Washington Mills - Lawrence, Massashcusetts 1882

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Beautiful certificate from the Washington Mills Company issued in 1882. This historic document has an ornate border around it with a vignette of an the company's plant. This item has the signatures of the Company's President and Secretary and is over 124 years old.
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Certificate Vignette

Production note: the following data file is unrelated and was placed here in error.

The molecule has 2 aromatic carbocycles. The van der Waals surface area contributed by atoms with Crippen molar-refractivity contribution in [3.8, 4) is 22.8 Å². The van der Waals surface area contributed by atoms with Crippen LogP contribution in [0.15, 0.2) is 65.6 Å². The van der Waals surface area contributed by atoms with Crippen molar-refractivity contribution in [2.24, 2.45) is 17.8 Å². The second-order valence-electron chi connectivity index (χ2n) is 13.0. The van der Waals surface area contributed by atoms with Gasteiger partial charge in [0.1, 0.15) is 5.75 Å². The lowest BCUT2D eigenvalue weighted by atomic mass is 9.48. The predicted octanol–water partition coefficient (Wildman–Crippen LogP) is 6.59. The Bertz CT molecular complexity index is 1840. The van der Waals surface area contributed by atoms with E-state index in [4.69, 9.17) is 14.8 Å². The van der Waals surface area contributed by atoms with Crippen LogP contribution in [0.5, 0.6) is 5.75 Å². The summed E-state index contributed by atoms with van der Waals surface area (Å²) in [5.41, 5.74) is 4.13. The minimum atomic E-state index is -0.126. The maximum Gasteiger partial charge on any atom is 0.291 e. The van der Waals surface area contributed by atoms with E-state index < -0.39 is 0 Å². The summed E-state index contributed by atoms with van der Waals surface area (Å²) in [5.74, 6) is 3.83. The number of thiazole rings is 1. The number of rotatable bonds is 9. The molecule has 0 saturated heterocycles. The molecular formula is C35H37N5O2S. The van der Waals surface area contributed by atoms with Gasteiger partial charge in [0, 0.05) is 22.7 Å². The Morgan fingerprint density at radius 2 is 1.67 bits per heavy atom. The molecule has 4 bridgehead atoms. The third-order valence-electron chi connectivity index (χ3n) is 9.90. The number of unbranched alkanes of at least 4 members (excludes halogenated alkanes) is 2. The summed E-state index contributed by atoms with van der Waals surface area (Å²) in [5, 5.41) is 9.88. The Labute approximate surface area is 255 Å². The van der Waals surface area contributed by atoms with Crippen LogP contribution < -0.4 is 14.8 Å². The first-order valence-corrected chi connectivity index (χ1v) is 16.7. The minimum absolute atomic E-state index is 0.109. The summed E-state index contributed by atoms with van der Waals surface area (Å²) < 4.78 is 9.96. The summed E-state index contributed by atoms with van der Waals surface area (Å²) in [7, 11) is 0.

History of Lawrence Massachusetts as reported in 1890 LAWRENCE is one of our splendid industrial cities, which has sprung up, as if by magic, at the bidding of the mechanical, the liberal and enterprising spirit of the State. It is situated in the northwestern part of Essex County, on the Merrimack River, 26 miles from its mouth, eight miles above Haverhill, nine below Lowell, and 26 miles north of Boston. Methuen lies on the north and west, Andover on the south and west, and North Andover on the east. It embraces an area of about a square mile and a half, -- 2,173 acres being on the north side, and 2,012 on the south side of the Merrimack River.* The Shawsheen enters the Merrimack at the eastern line of the town, having formed half the divisional line between the city and North Andover, which is completed from this point by the larger river. The Spicket River crosses the northern portion of the city, entering the Merrimack within the limits, and just after receiving the waters of the northern canal. The tide flows up the Merrimack to Mitchell's Falls, some three miles below the city. Shortly previous to 1880, the United States government so improved these falls that coal barges of 4 feet draft, and small, flat-bottomed steam-boats, can come up to the lower part of the city. Lawrence is touched by the Boston and Maine Railroad, by its Lowell and Eastern divisions, and by Manchester and Lawrence Railroad, -- giving connections on every side. More than two thirds of the area of the city is a level plain about 60 feet above the sea, with three large hills and several small ones rising from it. The greatest elevation is 245 feet, and the least 25 feet; the highest parts being the eastern and western sections. The soil of the plains is sandy and unproductive, while the hilly portions are clayey and gravelly, and more fertile. The underlying rock is gneissic in some parts, in others argillaceous slate. There are but 36 farms; and their annual product, reported in 1855, was valued at $58,447; this including the greenhouse product of $11,721. The Essex Company, the proprietor of the water-power and surrounding lands, at the very start laid out the streets, and gave lands for a public park and a common, and for the erection of public buildings. The common comprises about 17 acres in the heart of the city, and has a pretty pond in its centre, and is finely ornamented with shade-trees; and the park, on Prospect Hull, is a delightful retreat for rest and recreation. Union and Storrow parks, also, are now attractive spots in the midst of the city. Along the oldest streets, also, are well-grown trees, set when manufacturing began. The aggregate length of the streets is upwards of 80 miles. The dam across the Merrimack, which is the source of the water-power of the city, was commenced in 1845 and completed in 1847. It is of granite, bedded into the rock bottom in hydraulic cement. Its length is l,629 feet, width 35 feet at its base and 12½ feet at the top. It is backed by a layer of gravel to within a few feet of the surface. The cost complete was $250,000. The fall of water is 26 feet. The north canal, completed about the same time, is a little over a mile long, 100 feet wide at the upper, and 60 feet at the lower end and 12 feet deep. It is parallel with the river at a distance of 400 feet. In the space thus enclosed stand most of the large factories using water-power. The second canal, on the south side of the river, was begun in 1870, is 1¼ miles long, and discharges into Shawsheen River. The limit of the water-power of this city is estimated at 10,000 horse-power, of which 7,200 have been sold. The manufacture of cotton cloths in all their variety is the leading industry here; while the manufacture of woollens is very extensive. The city is noted also for its excellence in the manufacture of carpetings. other goods made are steam engines and boilers, mill machinery and mechanical implements, coaches, sewing-machines, hats, clothing, tin-ware, belting, boxes and many others. The five paper mills here employ nearly 400 persons. The principal factories are the Washington Mills and the Atlantic Mills, built in 1846; the Pacific Mills and the Pemberton Mills, incorporated in 1852; the Lawrence Duck Company, incorporated in 1859; the Everett Mills, in 1860; the Lawrence Woollen Company, in 1864; the Arlington Mills, in 1865; the Wright Manufacturing Company, in 1873; the Russell Paper Company; the Lawrence Lumber Company; and the Lawrence File and Spindle Works. Altogether, there are more than 40 corporations in the city; and the plant is valued at more than $13,000,000. The Pacific Mills is probably the largest manufacturing concern in the world; its capital being $2,500,000, while it furnishes employment to about 3,500 persons. The value of all the goods made in the last census year (1885) is given at $18,257,822. The number of dwelling-houses assessed is 5,676. The valuation of the city in 1888 was $28,971,979, with a tax-rate of $16 on $1,000. There are five national banks, with an aggregate, capital of $1,025,000; and three savings banks, now carrying deposits to the amount of about $7,000,000. The population in 1880 was 39,151; in 1885 it was 38,862, -- a falling off owing to the suspension of work in some of the mills. The loss was transient; the population hoeing estimated in January, 1889, as about 45,000. The water-works furnish an ample supply of water, and the drainage is thorough. The public schools embrace four grades, from primary to high, and occupy buildings valued in 1885 at $334,050. Beside the public schools, there is a German school, the Lawrence Private School, and that of St. Mary's School Society. The Lawrence Free Public library has over 31,000 volumes; and the Pacific Mills Library has upwards of 6,000. The leading periodicals of Lawrence are the "American," the "Eagle" and the "Morning Times," -- dailies; and the "American" and "Andover Advertiser," "Essex Eagle," "Sunday Spice," "Sunday Telegram," "Anzeiger," and the "Journal" (German), and the "Sentinel," -- weeklies. The churches are divided among the denominations as follows : Baptist, 2; Congregationalist, 5; Free Baptist, 1; Methodist Episcopal, 4; Presbyterian, 1; American Episcopal church, 3; Roman Catholic, 5; and the Second Advent, Unitarian and Universalist, each 1. The principal charitable institutions are the Free General Hospital, the Orphan Asylum, Day Nursery for Infants, City Mission, Young Men's Christian Association, Mutual Friend Society for Young Women, the White Free Lectures and Library Fund, Industrial School and Reformatory for Boys. There are the usual societies and social organizations, two ample theatres and several halls. Lawrence is one of the three court-towns of Essex County, and has a courthouse and a registry of deeds for the northern district of Essex County. Previous to 1835, Daniel Saunders, of Andover, a woollen manufacturer, made examinations regarding the rapids of the Merrimack between Methuen and Andover, known as Deer's Jump and Peter's and Bordevell's falls; and in 1843 he quietly made purchases of adjacent lands. The next year he became associated with William, Samuel and Abbott Lawrence; when they employed George Baldwin, noted as a civil engineer, to make a survey of the river below Lowell; and on the completion of his work they began, as the "Merrimack Water-power Association," to openly purchase land, until they had secured both sides of the river, including the flowage, as far back as Lowell, amounting to between 3,000 and 4,000 acres. Associating with themselves Nathan Appleton and others, they obtained from the legislature the next winter a charter for the Essex Company, for the purpose of building a dam and developing the water-power. The company organized in April, choosing Abbott Lawrence as president. Charles S. Storrow was appointed engineer; and the work commenced at once. On March 20, 1845 (the same date as the charter of the Essex Company), an act was passed by the General Court setting off parts of Andover and Methuen about the falls, and incorporating these as the town of Lawrence. This act appears not to have gone into force until April 19, 1847. Along the line of the river at this time were two or three rude fish-wharves, the locality being noted for eel and salmon fishing. The houses were few indeed, and the total number of inhabitants within the limits, at the first date, was not over 200. On March 21, 1853, Lawrence was incorporated as a city; and two years later its inhabitants numbered 16,000. South Lawrence is connected with the north section by steam and street railroads and is rapidly increasing; having its churches, railroad station, large grain mill, and several manufactories, the power being supplied by water drawn from the Merrimack and discharged into the Shawsheen River. The other villages are Chapinsville, Hallsville, North Lawrence, South Lawrence and Arlington District. Lawrence has had two disastrous fires; one, on August 16, 1859, when a hotel, a church, the courthouse, and several stores were destroyed, and two firemen perished; the other, on January 10, 1860, when the Pemberton Mill, a building five storks high, fell without a moment's warning, and the ruins instantly took fire, There were 700 persons in the mill when the crash came, and of these, 100 lost their lives, 14 being known to have perished by the flames. The architecture of this mill was very defective; but the fine new structure which has arisen on its ruins is very strongly built. History from pp. 403-406 in Nason and Varney's Massachusetts Gazetteer, 1890